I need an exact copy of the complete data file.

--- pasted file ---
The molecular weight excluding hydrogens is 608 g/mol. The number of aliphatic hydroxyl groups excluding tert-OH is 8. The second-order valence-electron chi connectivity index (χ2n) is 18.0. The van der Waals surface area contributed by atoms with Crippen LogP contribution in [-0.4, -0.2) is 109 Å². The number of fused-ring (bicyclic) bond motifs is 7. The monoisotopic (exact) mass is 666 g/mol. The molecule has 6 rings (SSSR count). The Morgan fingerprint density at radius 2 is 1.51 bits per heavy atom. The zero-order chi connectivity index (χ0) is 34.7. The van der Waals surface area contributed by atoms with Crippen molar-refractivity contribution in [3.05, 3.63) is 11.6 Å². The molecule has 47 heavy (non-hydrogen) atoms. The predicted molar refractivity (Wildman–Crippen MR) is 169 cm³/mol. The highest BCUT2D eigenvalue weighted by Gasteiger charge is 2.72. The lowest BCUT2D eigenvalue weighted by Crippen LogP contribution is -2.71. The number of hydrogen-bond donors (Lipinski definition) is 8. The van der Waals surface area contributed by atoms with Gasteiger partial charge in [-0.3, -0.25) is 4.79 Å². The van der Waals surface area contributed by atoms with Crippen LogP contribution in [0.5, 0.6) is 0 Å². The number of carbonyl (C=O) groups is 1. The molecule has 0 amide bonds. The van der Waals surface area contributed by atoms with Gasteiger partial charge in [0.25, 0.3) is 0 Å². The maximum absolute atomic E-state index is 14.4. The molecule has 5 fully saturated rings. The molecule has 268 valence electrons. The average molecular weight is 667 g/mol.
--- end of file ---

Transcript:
The molecular weight excluding hydrogens is 608 g/mol. The number of aliphatic hydroxyl groups excluding tert-OH is 8. The second-order valence-electron chi connectivity index (χ2n) is 18.0. The van der Waals surface area contributed by atoms with Crippen LogP contribution in [-0.4, -0.2) is 109 Å². The number of fused-ring (bicyclic) bond motifs is 7. The monoisotopic (exact) mass is 666 g/mol. The molecule has 6 rings (SSSR count). The Morgan fingerprint density at radius 2 is 1.51 bits per heavy atom. The zero-order chi connectivity index (χ0) is 34.7. The van der Waals surface area contributed by atoms with Crippen molar-refractivity contribution in [3.05, 3.63) is 11.6 Å². The molecule has 47 heavy (non-hydrogen) atoms. The predicted molar refractivity (Wildman–Crippen MR) is 169 cm³/mol. The highest BCUT2D eigenvalue weighted by Gasteiger charge is 2.72. The lowest BCUT2D eigenvalue weighted by Crippen LogP contribution is -2.71. The number of hydrogen-bond donors (Lipinski definition) is 8. The van der Waals surface area contributed by atoms with Gasteiger partial charge in [-0.3, -0.25) is 4.79 Å². The van der Waals surface area contributed by atoms with Crippen LogP contribution in [0.5, 0.6) is 0 Å². The number of carbonyl (C=O) groups is 1. The molecule has 0 amide bonds. The van der Waals surface area contributed by atoms with Gasteiger partial charge in [0.25, 0.3) is 0 Å². The maximum absolute atomic E-state index is 14.4. The molecule has 5 fully saturated rings. The molecule has 268 valence electrons. The average molecular weight is 667 g/mol.